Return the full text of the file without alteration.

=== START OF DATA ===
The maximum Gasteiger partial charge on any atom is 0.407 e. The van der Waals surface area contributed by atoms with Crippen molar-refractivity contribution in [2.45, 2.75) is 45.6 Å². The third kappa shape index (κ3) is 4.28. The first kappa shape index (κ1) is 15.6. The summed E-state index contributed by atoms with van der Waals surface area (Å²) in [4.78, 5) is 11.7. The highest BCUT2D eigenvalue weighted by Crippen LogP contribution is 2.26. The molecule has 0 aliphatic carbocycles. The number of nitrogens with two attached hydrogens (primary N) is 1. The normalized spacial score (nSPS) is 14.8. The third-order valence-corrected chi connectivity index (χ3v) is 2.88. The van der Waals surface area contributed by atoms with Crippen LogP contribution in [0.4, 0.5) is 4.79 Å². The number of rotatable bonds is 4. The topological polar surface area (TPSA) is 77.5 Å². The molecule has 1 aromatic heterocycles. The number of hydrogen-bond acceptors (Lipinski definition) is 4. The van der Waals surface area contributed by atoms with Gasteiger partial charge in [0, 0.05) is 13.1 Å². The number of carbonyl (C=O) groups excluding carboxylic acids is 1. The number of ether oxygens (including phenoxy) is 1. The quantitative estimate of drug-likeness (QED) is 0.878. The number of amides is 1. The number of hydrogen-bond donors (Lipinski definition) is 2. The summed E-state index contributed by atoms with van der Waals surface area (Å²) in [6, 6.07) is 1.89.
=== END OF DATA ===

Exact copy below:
The maximum Gasteiger partial charge on any atom is 0.407 e. The van der Waals surface area contributed by atoms with Crippen molar-refractivity contribution in [2.45, 2.75) is 45.6 Å². The third kappa shape index (κ3) is 4.28. The first kappa shape index (κ1) is 15.6. The summed E-state index contributed by atoms with van der Waals surface area (Å²) in [4.78, 5) is 11.7. The highest BCUT2D eigenvalue weighted by Crippen LogP contribution is 2.26. The molecule has 0 aliphatic carbocycles. The number of nitrogens with two attached hydrogens (primary N) is 1. The normalized spacial score (nSPS) is 14.8. The third-order valence-corrected chi connectivity index (χ3v) is 2.88. The van der Waals surface area contributed by atoms with Crippen LogP contribution in [0.4, 0.5) is 4.79 Å². The number of rotatable bonds is 4. The topological polar surface area (TPSA) is 77.5 Å². The molecule has 1 aromatic heterocycles. The number of hydrogen-bond acceptors (Lipinski definition) is 4. The van der Waals surface area contributed by atoms with Gasteiger partial charge in [0, 0.05) is 13.1 Å². The number of carbonyl (C=O) groups excluding carboxylic acids is 1. The number of ether oxygens (including phenoxy) is 1. The quantitative estimate of drug-likeness (QED) is 0.878. The number of amides is 1. The number of hydrogen-bond donors (Lipinski definition) is 2. The summed E-state index contributed by atoms with van der Waals surface area (Å²) in [6, 6.07) is 1.89.